This article was authored by Jouko Ahvenainen, and was originally posted on telecomasia.net.
I had a meeting with an incumbent company in an industry. We talked about opportunities to utilize data and analytics. They commented to me that it is so easy for startups to do anything with data, but they have their regulation, internal processes, legacy IT systems and responsibilities.
I tried to be polite and understand their problems, but I felt angry. Do these people have the slightest idea how hard it is to build a business from scratch, with nothing, no money, no people, and no data? At the same time, they summarized the problem their have and why startups have opportunities. What is that problem?
This company is in the finance industry, but I have had very similar discussions with telecoms, retail and media businesses. These companies have a lot of data, internal resources and customers, and they should just utilize them. But the problem is that they have developed their systems, people and organizations to produce something that used to be good business and it is so damn difficult to change anything.
And it might indeed be difficult to change organizations, processes and IT systems. But it is not really the problem this comment highlighted. The person basically said that she believes they are not allowed to change things. This belief is the problem.
People can blame external restrictions, like regulation, laws and competition, or customer expectations, or internal reasons like limited resources, pressure with all daily duties, or management, or other departments. But in the end the main obstacle is often in people’s heads.
This is starting to sound like some life coaching. And it is not my point. The point is more that these restrictions are often based on assumptions and fears that are not real and it would be at least worthwhile to check facts. It is also the case with data. There are all sorts of privacy, security and system issues, but there are also a lot of creative ways to find solutions and respect all rules and limits.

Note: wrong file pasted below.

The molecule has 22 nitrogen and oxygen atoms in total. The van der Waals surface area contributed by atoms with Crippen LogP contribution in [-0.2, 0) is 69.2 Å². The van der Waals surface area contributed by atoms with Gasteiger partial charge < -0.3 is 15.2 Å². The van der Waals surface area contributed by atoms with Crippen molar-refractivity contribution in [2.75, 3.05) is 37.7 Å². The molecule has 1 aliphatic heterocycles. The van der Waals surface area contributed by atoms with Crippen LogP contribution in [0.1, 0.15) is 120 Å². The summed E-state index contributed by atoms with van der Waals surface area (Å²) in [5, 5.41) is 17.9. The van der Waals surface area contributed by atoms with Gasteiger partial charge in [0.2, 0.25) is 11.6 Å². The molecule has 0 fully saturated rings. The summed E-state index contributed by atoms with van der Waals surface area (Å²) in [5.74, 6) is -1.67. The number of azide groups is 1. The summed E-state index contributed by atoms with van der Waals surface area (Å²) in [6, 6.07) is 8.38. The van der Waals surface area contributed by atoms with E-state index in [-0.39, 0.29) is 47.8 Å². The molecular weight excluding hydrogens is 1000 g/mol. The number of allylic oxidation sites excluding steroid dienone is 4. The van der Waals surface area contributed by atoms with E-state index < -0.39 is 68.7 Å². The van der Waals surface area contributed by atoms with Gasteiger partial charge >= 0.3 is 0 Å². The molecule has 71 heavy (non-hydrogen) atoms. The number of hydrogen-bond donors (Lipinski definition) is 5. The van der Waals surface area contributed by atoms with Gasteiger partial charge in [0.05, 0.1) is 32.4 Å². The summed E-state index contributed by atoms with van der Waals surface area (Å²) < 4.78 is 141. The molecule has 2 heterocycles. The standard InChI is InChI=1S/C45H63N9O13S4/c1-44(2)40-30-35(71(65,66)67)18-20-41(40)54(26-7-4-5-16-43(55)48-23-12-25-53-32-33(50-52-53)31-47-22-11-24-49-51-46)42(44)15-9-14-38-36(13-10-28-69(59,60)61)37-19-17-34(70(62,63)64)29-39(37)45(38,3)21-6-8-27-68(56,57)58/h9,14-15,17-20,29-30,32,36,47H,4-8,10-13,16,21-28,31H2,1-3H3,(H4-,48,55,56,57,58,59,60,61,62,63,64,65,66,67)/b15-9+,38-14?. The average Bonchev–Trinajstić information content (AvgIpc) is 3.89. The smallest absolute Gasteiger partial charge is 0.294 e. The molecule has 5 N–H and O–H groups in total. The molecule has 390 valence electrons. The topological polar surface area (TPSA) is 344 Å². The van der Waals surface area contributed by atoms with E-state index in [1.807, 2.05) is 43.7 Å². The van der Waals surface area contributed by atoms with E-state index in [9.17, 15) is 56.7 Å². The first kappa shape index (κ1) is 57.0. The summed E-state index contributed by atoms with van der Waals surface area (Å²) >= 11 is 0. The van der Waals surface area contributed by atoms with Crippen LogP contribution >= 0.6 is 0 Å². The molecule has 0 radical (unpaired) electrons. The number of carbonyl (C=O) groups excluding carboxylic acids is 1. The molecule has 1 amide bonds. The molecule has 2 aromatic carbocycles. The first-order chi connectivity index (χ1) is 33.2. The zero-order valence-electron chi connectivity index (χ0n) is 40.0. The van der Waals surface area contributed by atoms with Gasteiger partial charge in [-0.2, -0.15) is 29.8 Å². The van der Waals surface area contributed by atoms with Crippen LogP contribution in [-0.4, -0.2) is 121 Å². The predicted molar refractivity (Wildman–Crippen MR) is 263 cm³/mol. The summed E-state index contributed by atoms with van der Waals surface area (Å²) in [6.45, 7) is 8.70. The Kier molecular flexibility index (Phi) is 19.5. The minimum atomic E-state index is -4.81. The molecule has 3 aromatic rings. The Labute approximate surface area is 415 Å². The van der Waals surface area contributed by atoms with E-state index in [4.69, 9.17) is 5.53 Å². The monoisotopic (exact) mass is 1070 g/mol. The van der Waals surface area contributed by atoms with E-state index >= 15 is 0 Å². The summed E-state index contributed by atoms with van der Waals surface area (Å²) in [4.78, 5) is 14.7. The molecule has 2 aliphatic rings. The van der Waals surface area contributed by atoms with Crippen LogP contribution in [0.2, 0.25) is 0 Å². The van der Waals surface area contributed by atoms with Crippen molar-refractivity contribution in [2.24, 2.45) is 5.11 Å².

It is also important to remember that changes typically happen with small practical things. One issue in big organizations might be that too many people think big changes, but too few make small practical things. For example, in the data area, it can be one application that can improve customer experience, or internal processes, and it must be based on a real need from customers or employees, not an idea to copy a startup or artificial strategy session results.
If an employee believes that something can be done in a better way, but he or she feels it is not allowed in the organization or by the regulations and a startup could do it anyway, then the employee should make a simple version during his or her free time. Seriously. It doesn’t need to be perfect, but at least it gives an idea about how easy or difficult it is for a startup to make it, and it gives at least something practical to ‘sell the idea’ internally. Or at the very least it develops competencies in the person that will be sorely needed when disruptive startups come to change the business.
It is not easy to change things in big organizations and legacy IT systems are often a real problem. But the reality is that startups start without any IT systems, data or organizations. People in big organizations must also focus on how to get something done, not why some external reasons might prevent it. If you want start a data analytics or AI project, take a minimum data set, some free orinexpensive tools and make an application you need the most. By doing things it is much easier to find the limits than by speculating about external factors.
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